Lower School students explore the legacy of Dr. King and consider what it means to be a change-maker

Lower School students at King School learned about the legacy of Dr. Martin Luther King Jr. and the long-lasting implications of his lifelong work toward justice and equality.

"We used Dr. Martin Luther King Jr. Day as an opportunity to build background knowledge for students specifically about Dr. King, his work, and the work that modern change-makers are doing to ensure that our world continues to evolve in a positive direction, acknowledging and discussing the work that still needs to be done," said Cara Grimaldi, Lower School Diversity, Equity, and Inclusion Coordinator.

Students tackled questions such as, "What does it mean to be a change-maker?" and "What kind of change-maker do you strive to be?"

Grade 3 students, for example, are learning "How one voice can change a community," as part of the social studies curricular theme. Part of this work highlights stories of everyday people and famous figures who have become agents of political, environmental, and societal change.

Inspired by Dr. King's work, Grade 3 faculty members Ellen Eagleton and Matthew Cleary encouraged their students to find their own voices. "Words can be powerful tools for change," Ms. Eagleton says.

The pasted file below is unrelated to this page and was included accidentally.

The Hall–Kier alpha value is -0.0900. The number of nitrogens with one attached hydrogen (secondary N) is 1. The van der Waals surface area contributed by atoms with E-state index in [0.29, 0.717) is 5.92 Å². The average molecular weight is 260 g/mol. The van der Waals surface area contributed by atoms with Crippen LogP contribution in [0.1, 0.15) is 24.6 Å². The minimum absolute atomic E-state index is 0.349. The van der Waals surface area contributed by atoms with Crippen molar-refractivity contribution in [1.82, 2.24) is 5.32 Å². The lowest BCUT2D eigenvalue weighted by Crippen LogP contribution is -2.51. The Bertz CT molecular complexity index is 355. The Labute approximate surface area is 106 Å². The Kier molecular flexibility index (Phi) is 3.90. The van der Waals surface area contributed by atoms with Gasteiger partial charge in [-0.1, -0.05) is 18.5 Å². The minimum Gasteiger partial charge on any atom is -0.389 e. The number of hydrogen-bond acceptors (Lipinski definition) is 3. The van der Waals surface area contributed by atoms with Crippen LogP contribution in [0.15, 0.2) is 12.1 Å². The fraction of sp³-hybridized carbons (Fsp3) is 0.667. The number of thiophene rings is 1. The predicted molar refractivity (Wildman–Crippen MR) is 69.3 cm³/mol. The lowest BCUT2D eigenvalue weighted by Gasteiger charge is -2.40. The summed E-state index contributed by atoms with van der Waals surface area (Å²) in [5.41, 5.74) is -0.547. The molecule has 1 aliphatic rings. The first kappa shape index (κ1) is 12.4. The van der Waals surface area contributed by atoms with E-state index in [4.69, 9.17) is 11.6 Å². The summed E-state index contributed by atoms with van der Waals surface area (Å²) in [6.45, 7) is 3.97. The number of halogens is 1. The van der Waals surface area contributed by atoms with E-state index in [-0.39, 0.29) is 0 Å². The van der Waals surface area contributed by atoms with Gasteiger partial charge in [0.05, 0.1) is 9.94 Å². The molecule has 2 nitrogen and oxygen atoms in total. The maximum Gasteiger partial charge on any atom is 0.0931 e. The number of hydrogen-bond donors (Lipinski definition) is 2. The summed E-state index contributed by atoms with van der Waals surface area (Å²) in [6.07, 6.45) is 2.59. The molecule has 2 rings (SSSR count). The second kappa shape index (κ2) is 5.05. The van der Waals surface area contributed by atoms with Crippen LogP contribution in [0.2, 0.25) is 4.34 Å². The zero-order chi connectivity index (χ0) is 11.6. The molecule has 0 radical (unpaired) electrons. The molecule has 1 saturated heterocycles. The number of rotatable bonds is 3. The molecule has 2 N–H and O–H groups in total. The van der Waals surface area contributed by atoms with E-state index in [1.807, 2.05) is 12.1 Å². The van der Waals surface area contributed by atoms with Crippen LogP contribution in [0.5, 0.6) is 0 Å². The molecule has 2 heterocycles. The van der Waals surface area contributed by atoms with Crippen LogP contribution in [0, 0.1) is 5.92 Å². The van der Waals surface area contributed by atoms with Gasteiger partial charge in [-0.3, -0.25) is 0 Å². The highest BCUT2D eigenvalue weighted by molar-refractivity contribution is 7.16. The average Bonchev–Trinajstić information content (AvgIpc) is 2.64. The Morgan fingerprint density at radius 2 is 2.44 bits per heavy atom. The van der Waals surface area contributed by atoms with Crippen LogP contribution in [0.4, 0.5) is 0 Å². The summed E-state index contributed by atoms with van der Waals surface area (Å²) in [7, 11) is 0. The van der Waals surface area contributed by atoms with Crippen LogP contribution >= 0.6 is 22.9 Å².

The students also read the book Martin's Big Words, written by Doreen Rappaport and illustrated by Bryan Collier, and brainstormed one singular word that would become their inspiration as an agent of change.

"Our students come alive as they listen to each unique story. Sometimes anger and confusion are shown when an injustice takes place and those feelings create meaningful discussions. Although they have hope for a brighter tomorrow, students are aware that there is still work to be done. Because of this awareness, they have the potential to become change-makers themselves," added Ms. Eagleton.

The exploration of Dr. King's work is part of a broader effort to deliver a lower school curriculum that fosters racial literacy and cross-cultural competence among King students.

"Through our work with the Pollyanna Racial Literacy Curriculum, Lower School teachers are committed to implementing a multicultural curriculum that allows students to dig deep into what it means to be a change-maker," added Ms. Grimaldi.